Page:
But he cautioned: "People in the TV world don’t want to deploy half resolution. It’s okay to start, but eventually they want to compete with movie houses."
Although MVC maintains high resolution and its 2D mode is fully backward compatible, one drawback is that it requires a new HDMI 1.4 interface between the set-top box and the TV set.
A promising format on the horizon is 2D+ Depth, in which one eye-view is transmitted and depth is created from algorithms. 2D+ Depth would be more bandwidth efficient, but that technology is two to three years out, said Luthra.
And of course, bandwidth is always a concern for service providers.
"If you’re doing a live event such as sports when you want to send 3D — how do you send both 3D and HD?" asked Goldman. "HD and 3D are both high bandwidth. That’s a lot of bandwidth real estate."
Many decisions will be based on what the viewer expects.
"If you’re going to be a purist, you’re going to send virtually all the information twice," said Holobinko, vice president of marketing, BigBand Networks. "As you get to a certain distance away, somewhere between 60-100 feet, the eye loses the ability to have 3D. You can relatively send the same information in the background. That’s the estimate of 30 percent bandwidth savings," he added, referring to MVC.
"My personal opinion, if 3D’s going to take hold in the short term, cable can’t afford full math," Holobinko said.
Although Holobinko is happy to promote switched digital video as a solution, he doesn’t expect operators to do SDV en masse for 3D. Instead, he said operators are more likely to deploy one of the less-than-perfect 3D resolution formats that is bandwidth efficient and backward compatible with existing set-tops.
"The most proactive advocates of 3D are satellite and cable operators." Ian Trow, Harmonic
But he added: "Switched digital is one of the easiest ways to make network capacities available."
Another alternative would be to offer 3D on demand.
"Video on demand could provide a better compromise between the large bandwidth requirements and quality expectations of a home user," wrote Ian Trow, director of broadcast solutions for Harmonic, in a paper delivered at IBC2009 last September. According to Trow’s analysis, which focuses on existing broadcast infrastructure, multiple factors — including bandwidth, standards and display technology — mitigate against the migration of 3D event coverage from the cinema to the home.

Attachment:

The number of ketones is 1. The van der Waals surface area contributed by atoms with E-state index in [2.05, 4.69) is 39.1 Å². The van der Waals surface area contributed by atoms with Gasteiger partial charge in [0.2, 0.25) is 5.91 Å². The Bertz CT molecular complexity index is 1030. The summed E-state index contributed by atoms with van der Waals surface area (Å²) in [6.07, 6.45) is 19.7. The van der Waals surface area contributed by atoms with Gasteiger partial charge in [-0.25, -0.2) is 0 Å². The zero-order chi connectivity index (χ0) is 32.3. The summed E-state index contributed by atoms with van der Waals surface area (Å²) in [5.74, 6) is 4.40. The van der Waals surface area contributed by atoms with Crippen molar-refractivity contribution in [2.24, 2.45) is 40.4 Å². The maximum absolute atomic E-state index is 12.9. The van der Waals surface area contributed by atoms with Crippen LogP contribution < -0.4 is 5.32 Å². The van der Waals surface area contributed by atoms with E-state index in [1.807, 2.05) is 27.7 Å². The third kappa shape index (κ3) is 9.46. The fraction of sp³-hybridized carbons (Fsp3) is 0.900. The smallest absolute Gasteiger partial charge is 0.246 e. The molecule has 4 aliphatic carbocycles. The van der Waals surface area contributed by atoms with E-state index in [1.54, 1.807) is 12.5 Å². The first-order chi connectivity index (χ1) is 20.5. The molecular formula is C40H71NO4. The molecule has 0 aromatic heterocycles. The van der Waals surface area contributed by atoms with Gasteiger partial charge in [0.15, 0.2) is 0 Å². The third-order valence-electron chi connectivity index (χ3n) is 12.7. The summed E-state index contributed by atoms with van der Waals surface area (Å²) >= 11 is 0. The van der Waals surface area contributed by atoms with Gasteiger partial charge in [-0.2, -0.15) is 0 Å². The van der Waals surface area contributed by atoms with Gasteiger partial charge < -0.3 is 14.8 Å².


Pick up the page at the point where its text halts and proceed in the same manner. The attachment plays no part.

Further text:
At the same time, Troy noted that "the most proactive advocates of 3D are satellite and cable operators where bandwidth can more readily be made available."
CPE and standards
The final step in the deployment of 3D takes place at the consumer premises.
In the world of movie-making and commercial theaters, stakeholders have already recognized the new revenue opportunities from 3D and are collaborating to develop standards. The Society of Motion Picture and Television Engineers (SMPTE) made 3D a main focus of its annual conference in Hollywood in October 2009.
On the home front, some TV manufacturers are already shipping HDTV sets that are 3D-enabled, even though consumers may not realize they own these.
While TV manufacturers are working on their own standards, video providers will need standards, too, "to define some type of an interchange format — a set of metadata — an abstraction layer separate from the physicality," said Goldman.
A year ago, the SCTE announced that its Engineering Committee had approved a project to examine the delivery of 3D content over cable networks. The project is focusing on changes to existing SCTE standards, including transport protocols, to facilitate the provision of 3D content by cable operators.
Whether formats or metadata or transport protocols, plenty of variables in the 3D equation remain in play. Competitive service providers recognize the unfinished tasks, too. "There are nearly a dozen different standards for 3D video," Verizon EVP and CTO Dick Lynch said in his keynote address at the FTTH Conference last September.
The dreaded glasses
One thing is likely with 3D TV: Absent the adoption of autostereoscopic technology, viewers will need to wear special glasses. A leading candidate — there are several — is active shuttered glasses that synchronize the image presented to the left and right eye. These glasses cost from $100-$200.
Will consumers be willing to pay for the TV set, the glasses and premium 3D programming? If the success at movie theaters is any indication, some will.
The variables in play are many. It may look improbable that everything will line up, but if there’s money to be made, sports may jumpstart 3D.
Jumbo-tron to Display 3D Football
It would be an understatement to say: they like to do things big in Texas. So, when the Dallas Cowboys got a new stadium last year, naturally it came equipped with the world’s largest high definition (HD) screen.
The video board (aka jumbo-tron) measures 160 feet by 72 feet (11,520 square feet) and has 1080p equivalent resolution. The four-board video cluster is suspended 90 feet over the center of the playing surface and stretches from the 20-yard line to the 20-yard line.
For the Sunday, December 13, 2009, Dallas Cowboys-San Diego Chargers game, HDlogix, a company that has created a synthesized 3D technology, was preparing at the time of this writing to convert HD video of the sports action into 3D.
At half-time and during the game, attendees at Cowboys Stadium would see real-time 3D video created from HDlogix’s new ImageIQ 3D technology.
"We’re focusing on selling a box to broadcasters that could do live 2D to 3D conversion," said Simon Tidnam, VP, sales HDlogix. "We’re focusing on live first. An obvious example is sports. The second line of business would be comparable – do offline conversion and hand that back (to programmers)."
ImageIQ 3D incorporates algorithms such as real-time optical flow and image structure analysis capabilities to reconstruct the entire geometry of the scene contained within each video frame, without the need for any manual intervention, according to HDlogix.
HDlogix plans to formally unveil its technology at the 2010 Consumer Electronics Show